A race against the clock

A startup's life cycle might begin like this: You have an idea that you think can make a big difference in the world. Maybe you already have a couple of friends who believe in your idea. Usually in the early stages, things move forward with speed and excitement. Maybe you visit a startup event to present your idea to investors and potential employees. You’ve even gotten a small amount of start-up capital from your acquaintances and a core team built.

Testing a prototype produces the first product version that can now be tested on the market. Particularly in the software market, it’s now easy to test products at a very early stage. Then you need to find a reasonable earnings model for the product and its metrics. By measuring the market potential of a product, the company is developing the product so that it may help raise the next round of funding. And all this time, your startup is burning cash. Often, no sales are generated in the first year or two.

Entering Death Valley

Virtually every startup will encounter a "Death Valley" somewhere along the way. Cash reserves are dwindling month by month. Product announcements are increasingly delayed as technical problems accumulate. The original idea is starting to feel like a bad one, and especially the idea that it could somehow generate revenue for the company starts to seem like a lost cause.

However, the startup must still push forward. After market testing and development, your product finally looks like it can begin to generate revenue for the company. Now it’s time for the commercial release. If all goes well, you can start expanding your marketing efforts and scaling your product market share.

Throughout this journey, a startup teeters on the edge of life and death.


A startup's success is determined by its momentum: the ability to quickly set up experiments and find workable solutions. By experimenting, it’s possible to find new ideas and insights, the best of which can be scaled into a successful business. If an idea is not new enough or groundbreaking, no investor will touch it.

In addition, a product or service innovation developed by a startup must be scalable. If the service cannot be duplicated into a big global phenomenon, it’s unlikely that a firm built around it could grow so dramatically that it will attract venture capital investors. These investors expect startups to earn much higher returns than traditional business. A slightly better rubber boot hardly inspires anyone to believe in explosive growth. Your new rubber boot should be at least ten times better than existing boots.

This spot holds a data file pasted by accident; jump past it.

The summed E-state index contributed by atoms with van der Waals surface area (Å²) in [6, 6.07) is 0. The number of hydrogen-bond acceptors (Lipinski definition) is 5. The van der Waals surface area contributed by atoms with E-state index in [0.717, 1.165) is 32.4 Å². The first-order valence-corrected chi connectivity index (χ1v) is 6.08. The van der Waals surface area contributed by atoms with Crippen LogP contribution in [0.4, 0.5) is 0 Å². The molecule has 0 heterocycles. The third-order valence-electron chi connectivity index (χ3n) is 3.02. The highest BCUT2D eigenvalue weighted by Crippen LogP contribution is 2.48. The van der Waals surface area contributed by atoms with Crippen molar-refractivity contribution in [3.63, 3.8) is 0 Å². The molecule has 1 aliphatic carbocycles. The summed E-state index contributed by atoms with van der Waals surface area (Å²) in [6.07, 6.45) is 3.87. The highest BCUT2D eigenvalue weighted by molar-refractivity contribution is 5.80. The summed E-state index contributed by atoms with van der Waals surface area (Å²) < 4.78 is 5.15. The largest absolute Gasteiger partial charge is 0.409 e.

If a startup is not able to operate quickly and dynamically, new and workable ideas will not emerge. Without new and workable ideas, you can’t justify high return expectations. Without high return expectations, it’s impossible for startups to have sufficient investment capital to even get the innovation process up and running, and the startup will end along with the runway.

Why startups need financing

The race against the clock is exactly why startups need financing. Startups need capital in order to grow as fast as they can. Different companies also have different kinds of needs in terms of financing. For example, hardware and production companies often need a lot more capital to build a factory or pilot product line. From there, growing the company to an industrial scale needs even more capital. On the other hand, companies selling services or acting as a marketplace often don’t need as much capital to build their product, but their biggest resource issue is usually finding the right people and especially marketing.

For high growth, the fast scaling of operations is not possible with just the income that the startup is getting. The product or service can be profitable in the beginning or still at a stage where the company is figuring out their business model, but regardless of the profitability of the product or service, you’ll need extra resources to grow fast.

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II. Different types of funding